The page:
Tyson Plant Closures May Make Pork Even Harder to Find
Last week, Smithfield Foods made headlines when it decided to shut down a major pork producing plant in Sioux Falls, South Dakota. Now, Tyson has decided to do the same, sparking even greater concerns that we could be in for a looming pork shortage.
The closure of Tyson’s Waterloo, Iowa facility comes after the Black Hawk County health department linked it to 182 of the county’s 374 positive COVID-19 cases, inspiring both a period of diminished production and calls from mayor Quentin Hart to shut down the facility. An even larger number of the plant’s 2,800 workers had called out sick in recent days.
There’s no existing timetable for the plant’s reopening, but its staff will be paid during the shutdown (though it’s unclear for how long) and all employees “will be invited to take COVID-19 tests later this week,” according to CNN.
That’s not the only Tyson plant who will be winding down production this week. As a press release indicates, Tyson Foods subsidiary Tyson Fresh Meats will shut down its pork processing facility in Logansport, Indiana on or before April 25. Similarly to the Waterloo plant, its 2,200 employees will undergo testing during the closure, and also be paid while it’s not up and running.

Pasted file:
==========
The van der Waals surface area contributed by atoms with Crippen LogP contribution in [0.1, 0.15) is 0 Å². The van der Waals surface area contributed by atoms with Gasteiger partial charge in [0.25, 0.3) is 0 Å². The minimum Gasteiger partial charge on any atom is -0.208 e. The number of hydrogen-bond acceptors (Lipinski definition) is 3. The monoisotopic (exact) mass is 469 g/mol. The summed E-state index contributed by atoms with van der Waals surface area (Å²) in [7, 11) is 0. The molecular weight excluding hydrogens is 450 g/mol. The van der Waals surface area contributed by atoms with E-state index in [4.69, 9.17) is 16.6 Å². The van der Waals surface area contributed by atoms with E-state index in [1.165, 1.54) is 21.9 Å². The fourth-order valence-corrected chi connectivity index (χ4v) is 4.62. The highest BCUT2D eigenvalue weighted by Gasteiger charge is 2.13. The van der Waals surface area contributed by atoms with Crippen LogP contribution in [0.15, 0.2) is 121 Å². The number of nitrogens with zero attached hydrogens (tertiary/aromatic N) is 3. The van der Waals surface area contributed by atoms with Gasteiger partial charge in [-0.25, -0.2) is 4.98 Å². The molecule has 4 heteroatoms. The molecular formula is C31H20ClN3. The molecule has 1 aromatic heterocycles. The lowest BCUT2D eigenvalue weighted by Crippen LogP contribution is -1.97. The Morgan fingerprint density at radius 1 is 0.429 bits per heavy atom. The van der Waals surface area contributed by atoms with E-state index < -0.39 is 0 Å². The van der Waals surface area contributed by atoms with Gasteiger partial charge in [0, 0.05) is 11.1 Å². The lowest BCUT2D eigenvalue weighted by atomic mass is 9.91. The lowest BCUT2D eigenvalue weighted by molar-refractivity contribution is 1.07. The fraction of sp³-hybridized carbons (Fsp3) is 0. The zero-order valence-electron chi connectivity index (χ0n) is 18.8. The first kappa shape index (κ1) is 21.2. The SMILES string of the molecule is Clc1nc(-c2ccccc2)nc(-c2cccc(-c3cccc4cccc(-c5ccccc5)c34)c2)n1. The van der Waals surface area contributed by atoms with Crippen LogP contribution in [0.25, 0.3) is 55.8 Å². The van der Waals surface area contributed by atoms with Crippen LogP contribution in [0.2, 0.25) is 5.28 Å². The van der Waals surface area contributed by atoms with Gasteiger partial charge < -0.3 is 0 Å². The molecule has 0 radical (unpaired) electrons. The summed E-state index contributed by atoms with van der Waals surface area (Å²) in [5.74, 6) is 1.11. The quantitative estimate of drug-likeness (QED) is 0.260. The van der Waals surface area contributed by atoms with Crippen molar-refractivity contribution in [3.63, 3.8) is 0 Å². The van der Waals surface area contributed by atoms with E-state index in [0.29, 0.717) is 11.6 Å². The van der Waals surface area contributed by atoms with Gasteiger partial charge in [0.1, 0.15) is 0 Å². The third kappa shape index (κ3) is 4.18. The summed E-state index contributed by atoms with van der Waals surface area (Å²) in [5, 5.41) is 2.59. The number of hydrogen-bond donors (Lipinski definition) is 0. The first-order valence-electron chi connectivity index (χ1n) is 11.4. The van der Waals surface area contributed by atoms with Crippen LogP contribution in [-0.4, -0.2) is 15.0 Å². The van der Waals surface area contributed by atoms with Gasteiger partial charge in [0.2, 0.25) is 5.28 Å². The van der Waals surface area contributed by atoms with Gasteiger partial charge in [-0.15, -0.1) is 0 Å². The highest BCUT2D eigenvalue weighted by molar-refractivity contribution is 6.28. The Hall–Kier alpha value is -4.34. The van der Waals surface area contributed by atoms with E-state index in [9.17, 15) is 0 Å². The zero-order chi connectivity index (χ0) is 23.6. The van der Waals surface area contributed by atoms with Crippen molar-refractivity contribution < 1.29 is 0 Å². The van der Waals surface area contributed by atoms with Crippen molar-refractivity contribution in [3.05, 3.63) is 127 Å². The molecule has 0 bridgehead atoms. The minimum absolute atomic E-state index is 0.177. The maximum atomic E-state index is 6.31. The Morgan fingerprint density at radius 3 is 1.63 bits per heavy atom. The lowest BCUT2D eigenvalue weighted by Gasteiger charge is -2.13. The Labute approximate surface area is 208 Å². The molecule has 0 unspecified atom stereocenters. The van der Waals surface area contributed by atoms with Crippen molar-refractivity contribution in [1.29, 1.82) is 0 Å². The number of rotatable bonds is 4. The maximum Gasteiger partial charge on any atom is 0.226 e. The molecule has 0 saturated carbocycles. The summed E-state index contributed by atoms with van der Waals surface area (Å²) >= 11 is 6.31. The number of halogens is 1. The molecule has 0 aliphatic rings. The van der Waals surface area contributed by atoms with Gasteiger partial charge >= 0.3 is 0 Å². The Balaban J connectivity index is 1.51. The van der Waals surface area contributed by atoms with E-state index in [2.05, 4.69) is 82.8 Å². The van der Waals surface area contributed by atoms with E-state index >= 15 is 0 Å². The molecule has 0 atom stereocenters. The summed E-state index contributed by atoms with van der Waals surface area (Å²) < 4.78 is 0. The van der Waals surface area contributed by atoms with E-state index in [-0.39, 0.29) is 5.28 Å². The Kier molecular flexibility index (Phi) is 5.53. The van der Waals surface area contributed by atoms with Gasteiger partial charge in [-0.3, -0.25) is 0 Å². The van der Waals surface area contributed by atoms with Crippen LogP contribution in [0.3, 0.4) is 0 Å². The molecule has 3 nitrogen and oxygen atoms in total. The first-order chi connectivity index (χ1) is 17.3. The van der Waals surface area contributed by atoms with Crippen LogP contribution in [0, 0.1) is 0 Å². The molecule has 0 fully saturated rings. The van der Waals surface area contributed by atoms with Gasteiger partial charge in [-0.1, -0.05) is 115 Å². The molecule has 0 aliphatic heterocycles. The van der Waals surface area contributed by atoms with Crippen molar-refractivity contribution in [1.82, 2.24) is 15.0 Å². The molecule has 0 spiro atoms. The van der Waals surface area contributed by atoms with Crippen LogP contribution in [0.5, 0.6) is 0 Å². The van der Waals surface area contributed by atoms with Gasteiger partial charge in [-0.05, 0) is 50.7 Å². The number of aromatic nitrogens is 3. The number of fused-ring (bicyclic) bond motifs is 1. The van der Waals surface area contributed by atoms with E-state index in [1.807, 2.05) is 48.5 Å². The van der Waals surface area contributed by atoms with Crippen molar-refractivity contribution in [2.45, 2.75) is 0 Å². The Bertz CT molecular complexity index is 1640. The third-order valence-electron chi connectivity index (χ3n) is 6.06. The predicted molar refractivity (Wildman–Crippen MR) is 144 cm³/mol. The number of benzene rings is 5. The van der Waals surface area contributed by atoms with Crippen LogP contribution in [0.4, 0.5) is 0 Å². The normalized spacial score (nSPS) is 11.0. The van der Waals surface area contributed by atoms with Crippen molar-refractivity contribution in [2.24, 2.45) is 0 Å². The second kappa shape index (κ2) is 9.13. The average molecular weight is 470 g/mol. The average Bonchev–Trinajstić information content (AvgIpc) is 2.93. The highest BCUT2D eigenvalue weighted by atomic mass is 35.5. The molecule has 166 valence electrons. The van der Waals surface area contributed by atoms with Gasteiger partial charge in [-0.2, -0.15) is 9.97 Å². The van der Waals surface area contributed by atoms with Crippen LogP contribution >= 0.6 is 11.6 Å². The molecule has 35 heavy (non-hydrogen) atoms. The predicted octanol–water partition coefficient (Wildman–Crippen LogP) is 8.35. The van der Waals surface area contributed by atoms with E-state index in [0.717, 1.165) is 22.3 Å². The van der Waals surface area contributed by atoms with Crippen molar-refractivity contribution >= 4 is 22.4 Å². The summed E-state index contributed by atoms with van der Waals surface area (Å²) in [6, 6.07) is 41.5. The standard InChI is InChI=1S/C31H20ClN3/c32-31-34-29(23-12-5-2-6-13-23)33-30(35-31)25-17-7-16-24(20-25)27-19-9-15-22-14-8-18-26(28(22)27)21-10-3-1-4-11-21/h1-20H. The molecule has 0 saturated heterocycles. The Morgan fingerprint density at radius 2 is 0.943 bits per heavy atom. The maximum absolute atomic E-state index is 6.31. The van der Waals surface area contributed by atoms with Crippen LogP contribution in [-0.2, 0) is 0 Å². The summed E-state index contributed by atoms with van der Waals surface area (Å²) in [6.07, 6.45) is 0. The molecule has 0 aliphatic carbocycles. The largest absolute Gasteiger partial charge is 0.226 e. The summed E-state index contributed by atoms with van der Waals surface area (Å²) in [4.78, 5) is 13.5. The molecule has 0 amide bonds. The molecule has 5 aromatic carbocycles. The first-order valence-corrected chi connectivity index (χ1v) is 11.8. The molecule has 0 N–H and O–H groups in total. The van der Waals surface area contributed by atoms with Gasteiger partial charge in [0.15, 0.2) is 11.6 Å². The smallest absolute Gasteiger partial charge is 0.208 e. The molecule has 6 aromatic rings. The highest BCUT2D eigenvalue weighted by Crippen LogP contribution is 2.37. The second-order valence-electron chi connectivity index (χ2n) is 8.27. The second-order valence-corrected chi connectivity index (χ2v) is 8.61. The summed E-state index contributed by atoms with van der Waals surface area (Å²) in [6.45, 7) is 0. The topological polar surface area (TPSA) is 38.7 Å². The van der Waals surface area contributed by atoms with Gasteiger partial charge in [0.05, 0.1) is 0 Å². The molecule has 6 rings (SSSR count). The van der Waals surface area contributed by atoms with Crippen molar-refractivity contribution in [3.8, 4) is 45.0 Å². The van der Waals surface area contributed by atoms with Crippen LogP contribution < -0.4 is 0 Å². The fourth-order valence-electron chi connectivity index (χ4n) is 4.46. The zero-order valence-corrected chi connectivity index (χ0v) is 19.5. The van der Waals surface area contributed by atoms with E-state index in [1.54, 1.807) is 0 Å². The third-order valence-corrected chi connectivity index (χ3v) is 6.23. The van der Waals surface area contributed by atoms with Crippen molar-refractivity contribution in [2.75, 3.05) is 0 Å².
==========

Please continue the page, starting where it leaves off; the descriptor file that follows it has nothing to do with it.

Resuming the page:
Taken together, those two closures have left the company with some serious concerns about the industry’s ability to feed America the pork it so desperately craves.
“Closing facilities has serious implications to the national food supply for American families, local communities, growers and farmers,” Tyson Fresh Meats group president Steve Stouffer said. “Consumers will see an impact at the grocery store as production slows. It also means the loss of a vital market outlet for farmers and contributes to the disruption of the nation’s pork supply.”
So if there was ever a time to either stock up on bacon or adopt either a kosher or a vegetarian diet, it’s probably right about now. Thankfully, I can assure you that a plain old egg and cheese isn’t that bad.